Hunkering down requires a lot more energy than is obvious. The house was cold and I’d retreated for many hours under warm covers. There were only a brief few minutes of outside exposure in an attempt to video nature’s power. Any exposed skin was in pain after less than three minutes. All clothing was coated in seconds of snow being driven by furious winds. There were no thoughts that movement outside was possible. Attempts at seeing the road from the house confirmed predicted whiteout conditions. The worry about the power holding was an underlying hum.
So where was next day elation that the storm had moved on? Coastal weather systems move more quickly than inland storms, especially the storms that seem to get snagged by mountain tops. Getting through the tough parts on the shore only requires steadfastness for a matter of hours because storms move rapidly when encountering the vast sea. Yet what I felt the following morning was a kind of storm hangover that had nothing to do with alcohol.
Most of us have had life experiences that required us to be fully on top of a situation. If you’ve experienced an accident or a threat you may have been surprised at your reaction after the event was resolved. Such reactions can manifest physically such as a shaking of the body or a sudden profound cold. “After” can also be manifest by reactions of the psyche, as if you understand in some recess of your being, the crisis is over and you can now let go.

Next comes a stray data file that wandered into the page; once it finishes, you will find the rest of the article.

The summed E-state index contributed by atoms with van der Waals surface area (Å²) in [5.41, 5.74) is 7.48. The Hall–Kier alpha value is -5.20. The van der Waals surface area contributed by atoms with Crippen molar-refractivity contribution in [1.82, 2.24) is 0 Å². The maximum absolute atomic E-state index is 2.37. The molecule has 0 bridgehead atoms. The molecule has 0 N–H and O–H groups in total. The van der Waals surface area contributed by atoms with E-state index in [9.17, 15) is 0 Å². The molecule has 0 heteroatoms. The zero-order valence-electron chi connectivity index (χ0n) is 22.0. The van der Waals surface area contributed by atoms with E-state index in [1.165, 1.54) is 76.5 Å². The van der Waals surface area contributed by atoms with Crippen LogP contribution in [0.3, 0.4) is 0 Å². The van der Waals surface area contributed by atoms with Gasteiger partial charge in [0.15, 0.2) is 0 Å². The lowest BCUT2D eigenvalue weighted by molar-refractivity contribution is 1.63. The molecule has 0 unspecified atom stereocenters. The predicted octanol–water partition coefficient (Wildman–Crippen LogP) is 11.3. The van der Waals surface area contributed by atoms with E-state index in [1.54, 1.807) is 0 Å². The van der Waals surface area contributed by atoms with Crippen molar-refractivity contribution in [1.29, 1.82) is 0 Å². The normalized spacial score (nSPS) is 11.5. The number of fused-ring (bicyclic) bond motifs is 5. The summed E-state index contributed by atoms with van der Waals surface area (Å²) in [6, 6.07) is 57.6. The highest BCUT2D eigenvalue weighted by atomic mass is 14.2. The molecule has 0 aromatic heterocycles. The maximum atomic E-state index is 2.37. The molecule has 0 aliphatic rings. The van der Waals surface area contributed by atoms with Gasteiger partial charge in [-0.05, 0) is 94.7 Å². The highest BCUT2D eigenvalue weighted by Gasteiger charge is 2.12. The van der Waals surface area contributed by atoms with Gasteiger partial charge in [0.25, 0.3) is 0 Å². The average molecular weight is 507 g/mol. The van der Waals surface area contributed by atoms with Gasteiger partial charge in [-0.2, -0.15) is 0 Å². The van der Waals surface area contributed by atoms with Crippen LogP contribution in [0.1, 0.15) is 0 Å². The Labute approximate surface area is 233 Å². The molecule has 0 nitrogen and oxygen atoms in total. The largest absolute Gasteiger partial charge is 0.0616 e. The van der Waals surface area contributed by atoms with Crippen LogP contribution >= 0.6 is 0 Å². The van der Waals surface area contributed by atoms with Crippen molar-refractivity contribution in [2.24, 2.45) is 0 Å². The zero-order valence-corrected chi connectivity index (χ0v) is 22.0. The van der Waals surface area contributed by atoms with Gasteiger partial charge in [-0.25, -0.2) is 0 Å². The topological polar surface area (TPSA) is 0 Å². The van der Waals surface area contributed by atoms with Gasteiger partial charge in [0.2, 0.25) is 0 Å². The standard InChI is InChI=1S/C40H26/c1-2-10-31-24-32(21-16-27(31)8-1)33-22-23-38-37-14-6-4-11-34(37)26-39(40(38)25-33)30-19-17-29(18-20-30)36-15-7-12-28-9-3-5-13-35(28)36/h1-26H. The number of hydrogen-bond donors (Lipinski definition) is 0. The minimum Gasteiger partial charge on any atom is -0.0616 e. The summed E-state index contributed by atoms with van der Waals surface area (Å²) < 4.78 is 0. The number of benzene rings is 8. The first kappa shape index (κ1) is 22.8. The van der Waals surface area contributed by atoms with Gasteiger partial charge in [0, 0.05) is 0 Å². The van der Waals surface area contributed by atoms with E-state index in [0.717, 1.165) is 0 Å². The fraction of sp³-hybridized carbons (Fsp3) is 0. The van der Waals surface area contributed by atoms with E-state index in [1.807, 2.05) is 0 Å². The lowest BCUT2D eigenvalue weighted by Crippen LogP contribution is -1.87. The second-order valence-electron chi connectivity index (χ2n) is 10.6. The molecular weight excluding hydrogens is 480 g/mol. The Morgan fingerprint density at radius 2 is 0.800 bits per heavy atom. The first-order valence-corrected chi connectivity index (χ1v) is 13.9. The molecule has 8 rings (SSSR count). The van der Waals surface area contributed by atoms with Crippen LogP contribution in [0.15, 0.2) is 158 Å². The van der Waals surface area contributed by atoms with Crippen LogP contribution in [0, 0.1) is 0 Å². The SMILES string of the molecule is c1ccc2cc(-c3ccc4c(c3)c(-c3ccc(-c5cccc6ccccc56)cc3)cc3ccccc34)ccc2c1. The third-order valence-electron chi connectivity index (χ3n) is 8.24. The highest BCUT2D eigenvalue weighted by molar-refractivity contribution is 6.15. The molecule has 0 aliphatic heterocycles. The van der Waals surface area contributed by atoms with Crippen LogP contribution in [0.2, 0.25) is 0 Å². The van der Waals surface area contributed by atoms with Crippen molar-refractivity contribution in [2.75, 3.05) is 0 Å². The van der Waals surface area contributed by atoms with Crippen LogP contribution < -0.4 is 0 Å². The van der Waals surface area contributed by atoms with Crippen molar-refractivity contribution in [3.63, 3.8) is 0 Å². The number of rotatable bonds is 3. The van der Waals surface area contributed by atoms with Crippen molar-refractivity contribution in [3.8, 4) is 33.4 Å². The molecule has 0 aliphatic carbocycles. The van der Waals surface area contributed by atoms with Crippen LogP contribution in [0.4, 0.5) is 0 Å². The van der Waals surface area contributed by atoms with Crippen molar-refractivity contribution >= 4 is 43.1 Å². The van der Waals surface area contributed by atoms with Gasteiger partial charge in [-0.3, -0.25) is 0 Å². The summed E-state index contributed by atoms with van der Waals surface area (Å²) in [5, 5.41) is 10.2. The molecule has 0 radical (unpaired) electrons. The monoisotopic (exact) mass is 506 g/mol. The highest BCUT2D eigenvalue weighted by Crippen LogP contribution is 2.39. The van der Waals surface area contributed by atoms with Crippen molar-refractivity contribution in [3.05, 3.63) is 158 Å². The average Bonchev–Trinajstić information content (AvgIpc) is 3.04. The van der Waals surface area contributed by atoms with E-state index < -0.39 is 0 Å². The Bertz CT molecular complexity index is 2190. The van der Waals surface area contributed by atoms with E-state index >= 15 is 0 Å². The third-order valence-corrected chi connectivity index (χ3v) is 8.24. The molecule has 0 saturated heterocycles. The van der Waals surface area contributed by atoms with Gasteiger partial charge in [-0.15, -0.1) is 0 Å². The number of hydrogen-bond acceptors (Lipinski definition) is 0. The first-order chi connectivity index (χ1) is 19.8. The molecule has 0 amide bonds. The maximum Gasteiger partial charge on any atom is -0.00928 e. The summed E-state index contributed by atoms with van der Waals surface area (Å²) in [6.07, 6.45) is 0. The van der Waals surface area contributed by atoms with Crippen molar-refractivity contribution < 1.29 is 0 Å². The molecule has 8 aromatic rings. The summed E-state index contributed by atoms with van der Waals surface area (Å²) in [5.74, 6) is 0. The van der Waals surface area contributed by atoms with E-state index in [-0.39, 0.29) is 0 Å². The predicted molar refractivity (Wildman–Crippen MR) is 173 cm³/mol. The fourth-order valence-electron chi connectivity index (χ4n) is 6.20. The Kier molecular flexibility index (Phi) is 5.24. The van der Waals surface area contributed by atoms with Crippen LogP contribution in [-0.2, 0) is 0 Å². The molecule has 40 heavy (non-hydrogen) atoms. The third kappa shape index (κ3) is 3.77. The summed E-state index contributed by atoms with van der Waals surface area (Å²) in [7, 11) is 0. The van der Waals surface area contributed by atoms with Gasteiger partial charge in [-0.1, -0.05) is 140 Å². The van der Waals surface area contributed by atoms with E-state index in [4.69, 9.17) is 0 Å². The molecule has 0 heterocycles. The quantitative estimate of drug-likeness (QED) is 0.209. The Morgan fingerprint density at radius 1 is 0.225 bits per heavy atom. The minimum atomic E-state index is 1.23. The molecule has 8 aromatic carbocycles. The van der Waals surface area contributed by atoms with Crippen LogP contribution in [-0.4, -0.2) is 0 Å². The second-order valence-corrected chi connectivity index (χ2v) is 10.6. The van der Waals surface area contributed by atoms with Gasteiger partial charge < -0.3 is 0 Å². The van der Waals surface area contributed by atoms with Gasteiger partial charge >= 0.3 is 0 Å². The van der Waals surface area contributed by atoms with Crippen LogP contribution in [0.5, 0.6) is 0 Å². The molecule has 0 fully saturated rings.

We often expect too much of ourselves, denying what should be obvious, shutting down as a way to recover and letting go of the bulwark we gathered when it was needed. And those winds? I learned a few days late that a wind gust out here was clocked by someone owning an anemometer at 71 mph.
The road to self-nurture can take a lifetime. We walk it one step at a time.
My ruts are running so deeply I feel lost and way over my head. I’m a “go look at the view from the top of the mountain” type of observer and have never had much tolerance for routine or repetition. Thankfully this trait came with a bonus—I have also been really good at keeping myself occupied, My love of puttering and organizing have always kept boredom at bay. Now, the challenge of these bitterly cold days of January are draining my abilities at both seeing long range and staying engaged and occupied. i suspect you are fairing far better than I, especially if you have been living with dearly loved others.